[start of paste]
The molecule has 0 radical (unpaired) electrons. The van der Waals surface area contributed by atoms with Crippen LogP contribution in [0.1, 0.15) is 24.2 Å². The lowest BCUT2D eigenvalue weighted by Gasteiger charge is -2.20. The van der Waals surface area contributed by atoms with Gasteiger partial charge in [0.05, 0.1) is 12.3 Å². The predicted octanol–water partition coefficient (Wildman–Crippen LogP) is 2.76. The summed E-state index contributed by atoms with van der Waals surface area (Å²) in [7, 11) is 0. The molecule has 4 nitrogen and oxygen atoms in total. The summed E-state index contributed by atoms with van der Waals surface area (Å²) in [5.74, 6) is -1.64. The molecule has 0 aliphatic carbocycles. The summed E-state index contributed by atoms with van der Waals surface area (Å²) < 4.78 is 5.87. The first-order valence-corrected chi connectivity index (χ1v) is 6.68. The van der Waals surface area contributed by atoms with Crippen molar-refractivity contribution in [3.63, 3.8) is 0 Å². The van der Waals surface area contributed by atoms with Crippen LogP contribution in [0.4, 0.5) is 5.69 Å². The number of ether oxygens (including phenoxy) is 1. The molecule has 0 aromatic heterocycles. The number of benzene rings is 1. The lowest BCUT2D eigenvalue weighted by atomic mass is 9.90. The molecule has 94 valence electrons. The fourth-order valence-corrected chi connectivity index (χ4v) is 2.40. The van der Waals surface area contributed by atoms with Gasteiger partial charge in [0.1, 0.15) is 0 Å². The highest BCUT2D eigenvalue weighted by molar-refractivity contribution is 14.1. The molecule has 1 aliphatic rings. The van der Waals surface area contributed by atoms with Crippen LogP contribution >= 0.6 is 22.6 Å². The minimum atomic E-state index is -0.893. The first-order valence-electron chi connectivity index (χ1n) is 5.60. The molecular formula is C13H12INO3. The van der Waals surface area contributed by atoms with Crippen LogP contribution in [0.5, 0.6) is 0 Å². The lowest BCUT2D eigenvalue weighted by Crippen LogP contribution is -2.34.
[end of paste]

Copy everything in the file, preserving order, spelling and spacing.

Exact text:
The molecule has 0 radical (unpaired) electrons. The van der Waals surface area contributed by atoms with Crippen LogP contribution in [0.1, 0.15) is 24.2 Å². The lowest BCUT2D eigenvalue weighted by Gasteiger charge is -2.20. The van der Waals surface area contributed by atoms with Gasteiger partial charge in [0.05, 0.1) is 12.3 Å². The predicted octanol–water partition coefficient (Wildman–Crippen LogP) is 2.76. The summed E-state index contributed by atoms with van der Waals surface area (Å²) in [7, 11) is 0. The molecule has 4 nitrogen and oxygen atoms in total. The summed E-state index contributed by atoms with van der Waals surface area (Å²) in [5.74, 6) is -1.64. The molecule has 0 aliphatic carbocycles. The summed E-state index contributed by atoms with van der Waals surface area (Å²) < 4.78 is 5.87. The first-order valence-corrected chi connectivity index (χ1v) is 6.68. The van der Waals surface area contributed by atoms with Crippen molar-refractivity contribution in [3.63, 3.8) is 0 Å². The van der Waals surface area contributed by atoms with Crippen LogP contribution in [0.4, 0.5) is 5.69 Å². The number of ether oxygens (including phenoxy) is 1. The molecule has 0 aromatic heterocycles. The number of benzene rings is 1. The lowest BCUT2D eigenvalue weighted by atomic mass is 9.90. The molecule has 94 valence electrons. The fourth-order valence-corrected chi connectivity index (χ4v) is 2.40. The van der Waals surface area contributed by atoms with Gasteiger partial charge in [0.1, 0.15) is 0 Å². The highest BCUT2D eigenvalue weighted by molar-refractivity contribution is 14.1. The molecule has 1 aliphatic rings. The van der Waals surface area contributed by atoms with Crippen LogP contribution >= 0.6 is 22.6 Å². The minimum atomic E-state index is -0.893. The first-order valence-electron chi connectivity index (χ1n) is 5.60. The molecular formula is C13H12INO3. The van der Waals surface area contributed by atoms with Crippen LogP contribution in [0.5, 0.6) is 0 Å². The lowest BCUT2D eigenvalue weighted by Crippen LogP contribution is -2.34.